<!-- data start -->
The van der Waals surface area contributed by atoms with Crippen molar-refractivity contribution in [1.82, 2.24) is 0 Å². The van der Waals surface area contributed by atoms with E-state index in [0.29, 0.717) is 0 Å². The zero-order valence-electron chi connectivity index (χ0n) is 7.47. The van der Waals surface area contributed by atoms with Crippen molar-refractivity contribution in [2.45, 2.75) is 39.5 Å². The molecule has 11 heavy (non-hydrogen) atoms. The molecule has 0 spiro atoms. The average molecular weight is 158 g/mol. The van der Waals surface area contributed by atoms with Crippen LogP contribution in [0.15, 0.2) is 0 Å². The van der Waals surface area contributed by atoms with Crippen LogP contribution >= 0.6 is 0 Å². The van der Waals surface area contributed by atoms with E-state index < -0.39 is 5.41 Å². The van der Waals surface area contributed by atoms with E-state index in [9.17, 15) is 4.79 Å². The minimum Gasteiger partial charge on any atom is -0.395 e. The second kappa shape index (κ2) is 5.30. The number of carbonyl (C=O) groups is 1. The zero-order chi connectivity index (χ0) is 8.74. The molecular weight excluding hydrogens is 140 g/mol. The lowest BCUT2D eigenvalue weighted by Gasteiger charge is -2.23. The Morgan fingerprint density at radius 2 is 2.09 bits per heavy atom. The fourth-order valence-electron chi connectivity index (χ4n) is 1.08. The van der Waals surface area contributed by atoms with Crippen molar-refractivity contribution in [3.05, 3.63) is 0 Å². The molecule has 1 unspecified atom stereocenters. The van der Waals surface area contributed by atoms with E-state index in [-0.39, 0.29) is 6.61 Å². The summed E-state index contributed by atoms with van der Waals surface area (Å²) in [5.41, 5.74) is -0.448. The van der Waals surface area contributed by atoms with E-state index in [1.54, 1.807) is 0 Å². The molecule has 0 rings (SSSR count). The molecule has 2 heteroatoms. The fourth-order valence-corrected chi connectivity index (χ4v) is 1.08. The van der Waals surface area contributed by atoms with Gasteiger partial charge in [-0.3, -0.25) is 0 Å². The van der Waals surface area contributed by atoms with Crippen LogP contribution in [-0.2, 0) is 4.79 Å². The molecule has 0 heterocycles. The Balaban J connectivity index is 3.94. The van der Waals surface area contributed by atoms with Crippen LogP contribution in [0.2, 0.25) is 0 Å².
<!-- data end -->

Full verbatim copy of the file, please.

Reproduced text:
The van der Waals surface area contributed by atoms with Crippen molar-refractivity contribution in [1.82, 2.24) is 0 Å². The van der Waals surface area contributed by atoms with E-state index in [0.29, 0.717) is 0 Å². The zero-order valence-electron chi connectivity index (χ0n) is 7.47. The van der Waals surface area contributed by atoms with Crippen molar-refractivity contribution in [2.45, 2.75) is 39.5 Å². The molecule has 11 heavy (non-hydrogen) atoms. The molecule has 0 spiro atoms. The average molecular weight is 158 g/mol. The van der Waals surface area contributed by atoms with Crippen LogP contribution in [0.15, 0.2) is 0 Å². The van der Waals surface area contributed by atoms with Crippen LogP contribution >= 0.6 is 0 Å². The van der Waals surface area contributed by atoms with E-state index < -0.39 is 5.41 Å². The van der Waals surface area contributed by atoms with E-state index in [9.17, 15) is 4.79 Å². The minimum Gasteiger partial charge on any atom is -0.395 e. The second kappa shape index (κ2) is 5.30. The number of carbonyl (C=O) groups is 1. The zero-order chi connectivity index (χ0) is 8.74. The molecular weight excluding hydrogens is 140 g/mol. The lowest BCUT2D eigenvalue weighted by Gasteiger charge is -2.23. The Morgan fingerprint density at radius 2 is 2.09 bits per heavy atom. The fourth-order valence-electron chi connectivity index (χ4n) is 1.08. The van der Waals surface area contributed by atoms with Crippen molar-refractivity contribution in [3.05, 3.63) is 0 Å². The molecule has 1 unspecified atom stereocenters. The van der Waals surface area contributed by atoms with E-state index in [-0.39, 0.29) is 6.61 Å². The summed E-state index contributed by atoms with van der Waals surface area (Å²) in [5.41, 5.74) is -0.448. The van der Waals surface area contributed by atoms with E-state index in [1.54, 1.807) is 0 Å². The molecule has 0 rings (SSSR count). The molecule has 2 heteroatoms. The fourth-order valence-corrected chi connectivity index (χ4v) is 1.08. The van der Waals surface area contributed by atoms with Gasteiger partial charge in [-0.3, -0.25) is 0 Å². The van der Waals surface area contributed by atoms with Crippen LogP contribution in [-0.2, 0) is 4.79 Å². The molecule has 0 heterocycles. The Balaban J connectivity index is 3.94. The van der Waals surface area contributed by atoms with Crippen LogP contribution in [0.2, 0.25) is 0 Å².